- Nutrition -

Fish Meets Grill

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Instead of steak or chicken, turn up the heat on a piece of fish this summer and reap some tasty and healthy benefits.

It’s the sweet time of year again when taking dinner outside is a sure sign that the long-anticipated warm months are upon us. Step outdoors in the evening and you’re likely to detect the mouthwatering, savory aroma of a neighbor’s grill and the sound of laughter and merrymaking.

For many folks, the thrill of the grill immediately conjures up thoughts of burgers, steaks, and hotdogs. But for those of us looking for a lighter alternative, fish is unbeatable. Sure, there’s nothing like a hot, juicy burger right off the grill, but the heavier red meats can leave us feeling weighty when the mercury creeps up. During these warm months, a nice salmon or swordfish steak with savory grilled vegetables really hits the spot and leaves us with a light, buoyant energy, perfect for enjoying the longer days of summer.

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Healthy, Fabulous Fish

Fish consumption has been attributed to Asian and European cultures’ generally healthy populations and Americans can certainly benefit from eating more of this healthy meat. Fish is a fantastic source of low-calorie, high-quality protein and a healthy goal is to incorporate it into your diet twice a week.

Fatty fish including trout, tuna, and salmon are high in Omega-3 fatty acids, which may reduce the risk of heart disease, lower triglyceride levels, increase HDL cholesterol, help minimize inflammation and blood clotting, and keep blood vessels healthy.

Speaking of Mercury

For those of you concerned with mercury toxicity in our fish supply, recent studies have shown that the nutritional benefits of eating fish twice a week far outweigh the possible risks. According to Dariush Mozaffarian, Assistant Professor in the Department of Epidemiology at Harvard University and lead author of a study at the Harvard School of Public Health on the benefits of eating fish, “It is striking how much greater both the amount of the evidence and the size of the health effect are for health benefits, compared with health risks. Seafood is likely the single most important food one can consume for good health.”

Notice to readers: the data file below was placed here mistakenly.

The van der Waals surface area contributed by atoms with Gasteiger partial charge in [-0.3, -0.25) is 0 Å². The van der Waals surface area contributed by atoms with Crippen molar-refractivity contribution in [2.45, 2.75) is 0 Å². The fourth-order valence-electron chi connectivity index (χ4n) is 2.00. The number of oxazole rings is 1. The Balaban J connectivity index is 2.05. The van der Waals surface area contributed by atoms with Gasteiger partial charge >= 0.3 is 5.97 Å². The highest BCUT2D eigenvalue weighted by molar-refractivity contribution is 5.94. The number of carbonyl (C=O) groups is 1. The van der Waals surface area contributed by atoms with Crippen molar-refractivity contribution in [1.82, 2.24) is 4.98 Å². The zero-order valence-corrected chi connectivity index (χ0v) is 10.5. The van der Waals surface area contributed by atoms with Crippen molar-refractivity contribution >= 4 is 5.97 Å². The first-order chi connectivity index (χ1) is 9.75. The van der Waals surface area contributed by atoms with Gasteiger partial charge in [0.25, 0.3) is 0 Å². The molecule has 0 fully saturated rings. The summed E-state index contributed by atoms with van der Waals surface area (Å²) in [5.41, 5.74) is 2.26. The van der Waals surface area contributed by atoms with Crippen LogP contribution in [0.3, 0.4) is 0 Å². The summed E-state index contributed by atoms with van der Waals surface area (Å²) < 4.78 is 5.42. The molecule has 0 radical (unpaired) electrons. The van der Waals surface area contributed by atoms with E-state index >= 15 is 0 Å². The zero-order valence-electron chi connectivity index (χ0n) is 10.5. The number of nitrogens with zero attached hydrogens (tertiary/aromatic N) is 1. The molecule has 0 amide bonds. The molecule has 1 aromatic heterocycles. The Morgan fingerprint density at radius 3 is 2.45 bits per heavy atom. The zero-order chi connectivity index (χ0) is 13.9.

Seafood is likely the single most important food one can consume for good health. If you’re still troubled by mercury content in our fish supply, wild fish, especially Alaskan salmon, is the best choice. It’s chock full of Omega-3 fatty acids and is less likely to contain mercury and other contaminants. Try to avoid farmed salmon. According to Dr. Andrew Weil, M.D. and founder of the Program in Integrative Medicine in Arizona, “Avoid farmed salmon (also called Atlantic salmon), which is what you mostly find in supermarkets, restaurants, and fish markets. While less expensive than wild salmon, farmed salmon is lower in Omega-3s and may contain residues of antibiotics and other drugs used to treat diseases in fish farming pens. What’s more, levels of PCBs and other contaminants in farmed salmon have been found to be much higher than those found in wild salmon.”

Hot and Fast

Grilling fish is quick and easy and is great for when you’re having guests or want a protein-rich meal pronto. The direct heat cooks the fish fast, without removing any precious moisture, leaving your steak juicy and oh so flavorful.

Choosing the right fish will make the difference between fetching torn pieces from the clutch of the fire and a juicy, intact steak. Flaky fillets that are sold skinless like cod, haddock, sole, flounder, sable, and tilapia should steer clear of the grill. Salmon, tuna, bluefish, swordfish, and small whole fish like red snapper, sea bream, and trout are particularly great candidates.

You’ll want to preheat the grill to high and then brush with oil just before adding the fish. Do not remove any skin and cook this side first. To avoid the pitfall of torn skin, slip the tines of a fork between the grill grates and gently lift up on the fish. Do this in a few places until the grill releases its grip.

Fresh lemon juice and melted lime butter are good to have handy while your fish is cooking. You can brush these on as you’re grilling to add flavor and keep the fish moist. Just remember that butter burns easily, so brush it on gingerly. Yet the best-tasting grilled fish I’ve had has been simply prepared with salt, pepper, and olive oil.

When fish is cooked, the meat will flake easily with a fork. A good estimate is 8 minutes per inch of thickness. To test for doneness, cut halfway into your steak and peer inside. It should still be just a tad translucent when removed from the heat, even if you prefer your fish well done.

So next time you’re ready to fire up the grill, add a little steam and sizzle to the show with your lemon juice-drizzled swordfish or butter-brushed wild salmon. Your taste buds, family, and guests are sure to savor and appreciate the departure from the familiar.

Before you shop, check out this handy pocket guide to fish choices and safe seafood recommendations that are science-based, peer reviewed, and use ecosystem-based criteria.

Jill Grunewald is a Minneapolis-based holistic nutrition coach and health and wellness writer.